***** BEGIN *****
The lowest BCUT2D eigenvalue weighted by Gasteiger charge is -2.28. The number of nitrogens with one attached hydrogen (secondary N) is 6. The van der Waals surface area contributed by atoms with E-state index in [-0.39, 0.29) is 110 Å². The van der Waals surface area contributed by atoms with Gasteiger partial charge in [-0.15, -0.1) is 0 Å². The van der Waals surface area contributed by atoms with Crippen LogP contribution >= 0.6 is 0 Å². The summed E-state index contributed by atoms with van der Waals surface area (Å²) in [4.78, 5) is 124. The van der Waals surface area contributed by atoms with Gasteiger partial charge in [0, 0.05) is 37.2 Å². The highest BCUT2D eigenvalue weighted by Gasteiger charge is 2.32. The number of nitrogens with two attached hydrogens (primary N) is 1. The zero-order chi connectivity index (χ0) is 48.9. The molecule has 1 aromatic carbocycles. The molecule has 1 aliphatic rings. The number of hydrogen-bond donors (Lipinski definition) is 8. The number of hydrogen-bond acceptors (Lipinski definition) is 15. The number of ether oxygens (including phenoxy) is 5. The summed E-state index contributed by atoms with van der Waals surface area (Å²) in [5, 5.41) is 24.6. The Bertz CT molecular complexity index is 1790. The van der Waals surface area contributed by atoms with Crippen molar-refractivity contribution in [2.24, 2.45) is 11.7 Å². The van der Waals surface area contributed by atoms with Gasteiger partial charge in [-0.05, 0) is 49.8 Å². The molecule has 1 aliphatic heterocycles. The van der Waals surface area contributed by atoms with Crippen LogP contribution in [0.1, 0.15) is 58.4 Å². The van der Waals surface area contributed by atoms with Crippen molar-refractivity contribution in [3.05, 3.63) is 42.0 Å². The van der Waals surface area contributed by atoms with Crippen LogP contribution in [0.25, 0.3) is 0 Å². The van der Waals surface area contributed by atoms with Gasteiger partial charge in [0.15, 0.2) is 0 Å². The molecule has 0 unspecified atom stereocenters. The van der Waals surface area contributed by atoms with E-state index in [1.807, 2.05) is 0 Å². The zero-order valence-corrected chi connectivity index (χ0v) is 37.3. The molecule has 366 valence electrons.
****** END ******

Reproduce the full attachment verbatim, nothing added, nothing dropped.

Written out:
The lowest BCUT2D eigenvalue weighted by Gasteiger charge is -2.28. The number of nitrogens with one attached hydrogen (secondary N) is 6. The van der Waals surface area contributed by atoms with E-state index in [-0.39, 0.29) is 110 Å². The van der Waals surface area contributed by atoms with Gasteiger partial charge in [-0.15, -0.1) is 0 Å². The van der Waals surface area contributed by atoms with Crippen LogP contribution >= 0.6 is 0 Å². The summed E-state index contributed by atoms with van der Waals surface area (Å²) in [4.78, 5) is 124. The van der Waals surface area contributed by atoms with Gasteiger partial charge in [0, 0.05) is 37.2 Å². The highest BCUT2D eigenvalue weighted by Gasteiger charge is 2.32. The number of nitrogens with two attached hydrogens (primary N) is 1. The zero-order chi connectivity index (χ0) is 48.9. The molecule has 1 aromatic carbocycles. The molecule has 1 aliphatic rings. The number of hydrogen-bond donors (Lipinski definition) is 8. The number of hydrogen-bond acceptors (Lipinski definition) is 15. The number of ether oxygens (including phenoxy) is 5. The summed E-state index contributed by atoms with van der Waals surface area (Å²) in [5, 5.41) is 24.6. The Bertz CT molecular complexity index is 1790. The van der Waals surface area contributed by atoms with Crippen molar-refractivity contribution in [2.24, 2.45) is 11.7 Å². The van der Waals surface area contributed by atoms with Gasteiger partial charge in [-0.05, 0) is 49.8 Å². The molecule has 1 aliphatic heterocycles. The van der Waals surface area contributed by atoms with Crippen LogP contribution in [0.1, 0.15) is 58.4 Å². The van der Waals surface area contributed by atoms with Crippen molar-refractivity contribution in [3.05, 3.63) is 42.0 Å². The van der Waals surface area contributed by atoms with Crippen LogP contribution in [0.25, 0.3) is 0 Å². The van der Waals surface area contributed by atoms with Gasteiger partial charge in [0.15, 0.2) is 0 Å². The molecule has 0 unspecified atom stereocenters. The van der Waals surface area contributed by atoms with E-state index in [1.807, 2.05) is 0 Å². The zero-order valence-corrected chi connectivity index (χ0v) is 37.3. The molecule has 366 valence electrons.